"Well, over the last few days I've been sitting down and drafting a bunch of basic plays that I can guarantee the Luxemboug trio has never tried to defend."

"And how can you guarantee that?" Zabini raised a skeptical eyebrow.

"Because Luxembourg has never played a squad..." Ron paused for emphasis. "That flies four Chasers!"

Sitting alone in his office, Harry picked up the next scroll from a stack of sixth-year assignments he was working his way through. After squinting at the text for a moment, he turned the scroll upside down, tried again... and nodded. Another 'Luna Lovegood' work of art.

He was less than six inches through her puzzling diagrammatic treatise on the shield-strengthening properties of Ungubular Slashkilter stubble, when he was mercifully interrupted by a knock at the door. He put down the scroll. "Come in."

Looking up, Harry was surprised to see that it wasn't one of his regular students, but rather he smiled to discover that it was Ted Nott Jr. "Hey Ted. How can I help you?"

"Hi Harry," the seventh-year Slytherin responded. "I was wondering if I could come to you for a bit of advice and, er, perhaps also for a favour. Or maybe a couple favours..."

"Are you going raise the ante any further, or have you topped out?" Harry winked.

Ted chuckled. "I think I'll hold myself to that. I wanted to talk to you about my dad."

"Ah." Harry nodded, a faint chill of trepidation crossing his brow as he recalled how deeply Ted Jr. tended to blame himself for his father's arrest and imprisonment. Harry nonetheless forced a smile back onto his face. "Have you heard from him?"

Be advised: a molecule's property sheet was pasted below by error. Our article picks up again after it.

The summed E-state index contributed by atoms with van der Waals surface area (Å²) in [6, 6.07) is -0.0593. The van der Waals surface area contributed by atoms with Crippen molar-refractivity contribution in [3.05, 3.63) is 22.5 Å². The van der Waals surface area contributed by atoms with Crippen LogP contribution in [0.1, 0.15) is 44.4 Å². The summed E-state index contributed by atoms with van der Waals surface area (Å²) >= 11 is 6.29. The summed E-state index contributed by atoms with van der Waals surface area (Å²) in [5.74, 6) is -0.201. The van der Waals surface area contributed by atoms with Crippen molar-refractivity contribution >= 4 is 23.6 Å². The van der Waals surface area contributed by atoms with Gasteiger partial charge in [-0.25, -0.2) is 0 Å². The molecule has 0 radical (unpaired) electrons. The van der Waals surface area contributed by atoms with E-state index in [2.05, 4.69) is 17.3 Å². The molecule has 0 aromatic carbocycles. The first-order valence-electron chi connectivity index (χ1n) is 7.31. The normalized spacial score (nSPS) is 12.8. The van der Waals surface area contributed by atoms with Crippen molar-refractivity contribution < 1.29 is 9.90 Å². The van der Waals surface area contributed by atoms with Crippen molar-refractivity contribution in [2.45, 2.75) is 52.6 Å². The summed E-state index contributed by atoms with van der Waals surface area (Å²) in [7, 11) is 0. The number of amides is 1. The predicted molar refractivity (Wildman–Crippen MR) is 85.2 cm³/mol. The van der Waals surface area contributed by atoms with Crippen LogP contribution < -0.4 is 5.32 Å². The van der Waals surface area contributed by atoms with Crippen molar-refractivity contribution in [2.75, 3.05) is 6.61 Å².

Nott shook his head. "Not directly, but some of the minor offenders have starting getting released from Azkaban recently, and one of them was saying that Dad has been asking about me."

"Asking in a 'good' way," Harry suggested hopefully.

"Yes, as far as I can tell." Ted shrugged. "It sounds as though he actually misses me... or 'us' I should say. It would seem he developed a soft spot for Anna Blevins and Teri Nott."

Encouraged by the direction the conversation was going, Harry nodded enthusiastically.

"Anyway," Ted continued, "last weekend when I was at your manor in Wales, Teri asked me about Dad and was wondering whether... well... when we might be able to see him again?"

"Teri talked to you about your father?" Harry's brow rose curiously, remembering the vitriol that the girl had expressed at Christmas regarding Ted Jr.'s supposed role in Ted Sr.'s incarceration. "So you and she are getting along now?"

"Yes." Ted offered the hint of a smile. "When I first started to visit Dolwyddelan for my public service duties, Teri looked like she wanted to slit my throat... But she's gradually warmed up again. I assume it's Anna's doing — little miss sunshine kept tagging along with me on my visits, and she rarely lets Teri go off and hide alone, so, well, we've all kind of patched things up."

"Fabulous!" Harry grinned. "So basically you, Anna and Teri want to see your father?"